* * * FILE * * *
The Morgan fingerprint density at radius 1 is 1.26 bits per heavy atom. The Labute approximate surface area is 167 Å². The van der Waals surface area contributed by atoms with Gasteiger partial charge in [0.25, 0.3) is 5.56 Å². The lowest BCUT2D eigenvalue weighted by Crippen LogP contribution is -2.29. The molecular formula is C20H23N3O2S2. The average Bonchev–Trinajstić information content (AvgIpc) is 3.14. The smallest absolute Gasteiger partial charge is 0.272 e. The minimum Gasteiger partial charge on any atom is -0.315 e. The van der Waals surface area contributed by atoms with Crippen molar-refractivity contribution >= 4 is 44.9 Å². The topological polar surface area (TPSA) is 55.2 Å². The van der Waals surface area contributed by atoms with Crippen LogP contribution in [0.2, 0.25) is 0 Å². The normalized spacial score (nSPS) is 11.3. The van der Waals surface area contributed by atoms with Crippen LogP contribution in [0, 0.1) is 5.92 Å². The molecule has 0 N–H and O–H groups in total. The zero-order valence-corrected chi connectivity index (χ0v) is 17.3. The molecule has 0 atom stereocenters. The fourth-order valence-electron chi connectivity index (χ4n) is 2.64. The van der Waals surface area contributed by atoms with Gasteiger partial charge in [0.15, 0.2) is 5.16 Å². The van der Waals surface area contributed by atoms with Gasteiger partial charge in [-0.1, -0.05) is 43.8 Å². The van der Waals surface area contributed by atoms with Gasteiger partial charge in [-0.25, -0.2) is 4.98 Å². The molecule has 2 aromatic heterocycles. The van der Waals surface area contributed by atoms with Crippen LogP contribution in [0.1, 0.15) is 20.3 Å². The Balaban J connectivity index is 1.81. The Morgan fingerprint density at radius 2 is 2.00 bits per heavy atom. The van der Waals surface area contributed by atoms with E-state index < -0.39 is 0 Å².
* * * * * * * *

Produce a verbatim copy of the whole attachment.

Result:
The Morgan fingerprint density at radius 1 is 1.26 bits per heavy atom. The Labute approximate surface area is 167 Å². The van der Waals surface area contributed by atoms with Gasteiger partial charge in [0.25, 0.3) is 5.56 Å². The lowest BCUT2D eigenvalue weighted by Crippen LogP contribution is -2.29. The molecular formula is C20H23N3O2S2. The average Bonchev–Trinajstić information content (AvgIpc) is 3.14. The smallest absolute Gasteiger partial charge is 0.272 e. The minimum Gasteiger partial charge on any atom is -0.315 e. The van der Waals surface area contributed by atoms with Crippen molar-refractivity contribution >= 4 is 44.9 Å². The topological polar surface area (TPSA) is 55.2 Å². The van der Waals surface area contributed by atoms with Crippen LogP contribution in [0.2, 0.25) is 0 Å². The normalized spacial score (nSPS) is 11.3. The van der Waals surface area contributed by atoms with Crippen LogP contribution in [0, 0.1) is 5.92 Å². The molecule has 0 N–H and O–H groups in total. The zero-order valence-corrected chi connectivity index (χ0v) is 17.3. The molecule has 0 atom stereocenters. The fourth-order valence-electron chi connectivity index (χ4n) is 2.64. The van der Waals surface area contributed by atoms with Gasteiger partial charge in [0.15, 0.2) is 5.16 Å². The van der Waals surface area contributed by atoms with Gasteiger partial charge in [-0.1, -0.05) is 43.8 Å². The van der Waals surface area contributed by atoms with Gasteiger partial charge in [-0.25, -0.2) is 4.98 Å². The molecule has 2 aromatic heterocycles. The van der Waals surface area contributed by atoms with Crippen LogP contribution in [0.1, 0.15) is 20.3 Å². The Balaban J connectivity index is 1.81. The Morgan fingerprint density at radius 2 is 2.00 bits per heavy atom. The van der Waals surface area contributed by atoms with E-state index < -0.39 is 0 Å².